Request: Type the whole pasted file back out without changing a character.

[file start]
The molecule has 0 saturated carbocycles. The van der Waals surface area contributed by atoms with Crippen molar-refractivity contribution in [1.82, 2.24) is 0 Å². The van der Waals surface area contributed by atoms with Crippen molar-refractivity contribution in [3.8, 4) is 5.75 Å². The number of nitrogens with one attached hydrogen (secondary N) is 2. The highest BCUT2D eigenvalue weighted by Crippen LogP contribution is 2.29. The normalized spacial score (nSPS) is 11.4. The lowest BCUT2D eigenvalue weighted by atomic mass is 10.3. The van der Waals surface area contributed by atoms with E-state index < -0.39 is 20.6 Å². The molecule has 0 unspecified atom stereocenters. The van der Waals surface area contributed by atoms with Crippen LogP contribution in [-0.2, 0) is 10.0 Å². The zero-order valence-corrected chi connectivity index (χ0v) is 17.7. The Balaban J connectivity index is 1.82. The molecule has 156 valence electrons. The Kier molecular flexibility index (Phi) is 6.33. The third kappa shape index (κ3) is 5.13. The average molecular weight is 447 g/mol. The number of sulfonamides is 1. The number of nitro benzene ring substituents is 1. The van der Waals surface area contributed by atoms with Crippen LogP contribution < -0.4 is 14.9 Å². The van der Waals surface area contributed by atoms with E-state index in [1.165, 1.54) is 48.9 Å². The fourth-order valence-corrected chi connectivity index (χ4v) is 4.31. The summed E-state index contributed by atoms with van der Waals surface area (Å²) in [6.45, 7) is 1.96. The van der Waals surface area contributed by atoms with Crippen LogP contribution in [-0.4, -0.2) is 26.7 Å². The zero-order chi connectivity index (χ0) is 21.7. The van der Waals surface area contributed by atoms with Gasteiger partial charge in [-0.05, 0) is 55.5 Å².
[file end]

The molecule has 0 saturated carbocycles. The van der Waals surface area contributed by atoms with Crippen molar-refractivity contribution in [1.82, 2.24) is 0 Å². The van der Waals surface area contributed by atoms with Crippen molar-refractivity contribution in [3.8, 4) is 5.75 Å². The number of nitrogens with one attached hydrogen (secondary N) is 2. The highest BCUT2D eigenvalue weighted by Crippen LogP contribution is 2.29. The normalized spacial score (nSPS) is 11.4. The lowest BCUT2D eigenvalue weighted by atomic mass is 10.3. The van der Waals surface area contributed by atoms with E-state index < -0.39 is 20.6 Å². The molecule has 0 unspecified atom stereocenters. The van der Waals surface area contributed by atoms with Crippen LogP contribution in [-0.2, 0) is 10.0 Å². The zero-order valence-corrected chi connectivity index (χ0v) is 17.7. The Balaban J connectivity index is 1.82. The molecule has 156 valence electrons. The Kier molecular flexibility index (Phi) is 6.33. The third kappa shape index (κ3) is 5.13. The average molecular weight is 447 g/mol. The number of sulfonamides is 1. The number of nitro benzene ring substituents is 1. The van der Waals surface area contributed by atoms with Crippen LogP contribution < -0.4 is 14.9 Å². The van der Waals surface area contributed by atoms with E-state index in [1.165, 1.54) is 48.9 Å². The fourth-order valence-corrected chi connectivity index (χ4v) is 4.31. The summed E-state index contributed by atoms with van der Waals surface area (Å²) in [6.45, 7) is 1.96. The van der Waals surface area contributed by atoms with Crippen LogP contribution in [-0.4, -0.2) is 26.7 Å². The zero-order chi connectivity index (χ0) is 21.7. The van der Waals surface area contributed by atoms with Gasteiger partial charge in [-0.05, 0) is 55.5 Å².